A sunny cloudless Friday in Clisson set the stage for one of metal’s most eclectic festivals of the year: Hellfest. On June 20 the small French town near Nantes became the epicenter of all things hard and heavy for 3 days of hellish tunes.
Hellfest made it a tradition to cover a large variety of subgenres, more so than any other European festival. Regardless whether you’re into the bleakest, most morose music imaginable or simply want to party all night long, everybody will find something to their liking on one of the five stages and then some.
Those who managed to get in early got a chance the experience the crushing wall of sound of Hyborean doom with Conan in the Valley or get a taste of True Singaporese extremity with Impiety in the Temple.
If black and death metal were the altars you worshipped at, you could essentially just stay inside the large tent and hop from the Altar stage to the Temple and back. At the temple we underwent the rituals of a slightly underwhelmed Gehenna for whom the scorching summer sun was probably just too much for their blackened Norse souls. Following hot on their heels came the fired up bestial warriors from down under, Destroyer 666 and the Finnish latex cult of Impaled Nazarene with a dose of chaotic, audio torture.
On the other side at the Altar the tanks started rolling under a Hail of Bullets. Being essentially another version of Asphyx with an obsession for World War II, they never disappoint and launched their doomed death tunes with surefire accuracy.
In case that still wasn’t old school enough for you got the chance to experience some aural archeology with the revived Nocturnus, now called Nocturnus AD and the resurrected Death, sans Chuck obviously. Even Hellfest can’t bring him back. Never the less, they played the old classics with vigor.
If all this scary, Satanic racket was not your cup of tea you could rejoice at one of the two main stages where more mainstream oriented bands would play. One thing can be said for sure, they spared no effort to put up as many big names up there as possible.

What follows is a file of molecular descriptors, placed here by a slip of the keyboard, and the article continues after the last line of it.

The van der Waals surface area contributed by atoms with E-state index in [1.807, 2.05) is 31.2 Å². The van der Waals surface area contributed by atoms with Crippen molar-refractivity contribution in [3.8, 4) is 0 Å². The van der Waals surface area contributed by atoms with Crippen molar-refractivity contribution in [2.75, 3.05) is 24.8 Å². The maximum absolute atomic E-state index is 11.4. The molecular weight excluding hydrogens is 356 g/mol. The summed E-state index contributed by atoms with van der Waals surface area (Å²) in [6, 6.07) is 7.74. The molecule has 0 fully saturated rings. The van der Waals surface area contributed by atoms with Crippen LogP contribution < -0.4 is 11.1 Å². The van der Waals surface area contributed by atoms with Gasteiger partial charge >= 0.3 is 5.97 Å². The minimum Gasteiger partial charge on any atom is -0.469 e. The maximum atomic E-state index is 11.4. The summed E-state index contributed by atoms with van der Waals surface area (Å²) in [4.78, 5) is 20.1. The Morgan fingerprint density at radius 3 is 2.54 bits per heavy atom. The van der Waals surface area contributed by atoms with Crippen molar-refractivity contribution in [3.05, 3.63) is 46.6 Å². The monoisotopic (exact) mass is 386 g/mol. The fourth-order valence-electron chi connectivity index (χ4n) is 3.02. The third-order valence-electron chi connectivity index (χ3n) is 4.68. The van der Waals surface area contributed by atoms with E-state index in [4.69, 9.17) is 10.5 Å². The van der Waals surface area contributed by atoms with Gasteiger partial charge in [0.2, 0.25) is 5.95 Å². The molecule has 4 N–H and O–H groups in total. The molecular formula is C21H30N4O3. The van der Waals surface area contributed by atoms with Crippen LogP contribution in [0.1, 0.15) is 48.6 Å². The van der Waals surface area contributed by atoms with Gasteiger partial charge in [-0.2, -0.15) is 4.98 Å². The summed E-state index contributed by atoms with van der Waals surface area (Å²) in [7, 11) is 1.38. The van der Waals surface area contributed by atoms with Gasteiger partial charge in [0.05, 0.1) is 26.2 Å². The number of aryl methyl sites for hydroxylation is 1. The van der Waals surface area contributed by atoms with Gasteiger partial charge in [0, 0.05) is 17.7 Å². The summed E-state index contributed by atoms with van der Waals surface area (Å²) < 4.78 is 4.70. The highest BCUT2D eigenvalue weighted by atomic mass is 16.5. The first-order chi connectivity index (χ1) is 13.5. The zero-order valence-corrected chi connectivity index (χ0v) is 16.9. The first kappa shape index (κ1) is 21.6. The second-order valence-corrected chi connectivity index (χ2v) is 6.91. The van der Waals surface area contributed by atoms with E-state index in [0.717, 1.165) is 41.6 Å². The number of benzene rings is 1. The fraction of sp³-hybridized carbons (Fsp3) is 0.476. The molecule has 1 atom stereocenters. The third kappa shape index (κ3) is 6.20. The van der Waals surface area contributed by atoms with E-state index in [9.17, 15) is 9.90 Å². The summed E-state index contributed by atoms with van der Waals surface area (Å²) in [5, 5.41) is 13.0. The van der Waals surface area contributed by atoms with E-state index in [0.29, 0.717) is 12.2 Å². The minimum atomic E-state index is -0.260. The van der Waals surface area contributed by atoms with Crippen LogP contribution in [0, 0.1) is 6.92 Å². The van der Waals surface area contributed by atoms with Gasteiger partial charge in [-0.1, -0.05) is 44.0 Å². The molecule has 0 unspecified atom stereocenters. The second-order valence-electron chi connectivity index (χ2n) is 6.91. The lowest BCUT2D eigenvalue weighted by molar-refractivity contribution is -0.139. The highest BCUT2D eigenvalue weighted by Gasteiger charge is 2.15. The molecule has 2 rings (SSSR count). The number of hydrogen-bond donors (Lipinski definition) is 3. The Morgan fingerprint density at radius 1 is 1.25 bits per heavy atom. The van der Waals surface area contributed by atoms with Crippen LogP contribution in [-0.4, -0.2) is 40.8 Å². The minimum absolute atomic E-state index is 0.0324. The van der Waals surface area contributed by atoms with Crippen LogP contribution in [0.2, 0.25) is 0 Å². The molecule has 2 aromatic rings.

With Death Angel, MOD, Trivium an inspired, reinvigorated, but mostly f*cking loud Sepultura and last but not least headliner Slayer, main stage 2 sounded like any thrash metal fan’s wet dream come true.
On the first main stage, we will fondly remember the nostalgic trip of angst ridden rockers Therapy? before the true commercial heavyweights marched in. Sabaton’s rule of any festival stage is well documented and deserved. Less so with Rob Zombie, whose popularity with the kids continues to be one of life’s many enigmas. Iron Maiden got to close stage one on the first day with a set that concentrated heavily on their catalogue from the eighties. Not that anyone in the audience minded.
Back at the Temple saw the onslaught of the Vikings with Turisas’s battle metal and the more refined Enslaved. None were prepared however for the majesty of Watain, whose diabolical ritual is as extreme as you’re likely to ever witness, yet is somehow strangely accessible, barring you don’t mind the impaled pig’s heads and several gallons of blood.
The hour of midnight had struck, the time of the Wizard was here. Electric Wizard’s passage in Clisson from a couple of years back was still well remembered, although for some it might have had more to do with their projected 70s sexploitation flicks during the show. No bare breasted maidens this time round but a psychedelic trip with Mark Greening back behind the drum kit.
Rounding it off at the Altar came Septic Flesh with a foretaste of their upcoming new album. With their monumental, symphonic masterpieces the first day of Hellfest came to a grandiose close.
Time to hit the sack and get ready for day two!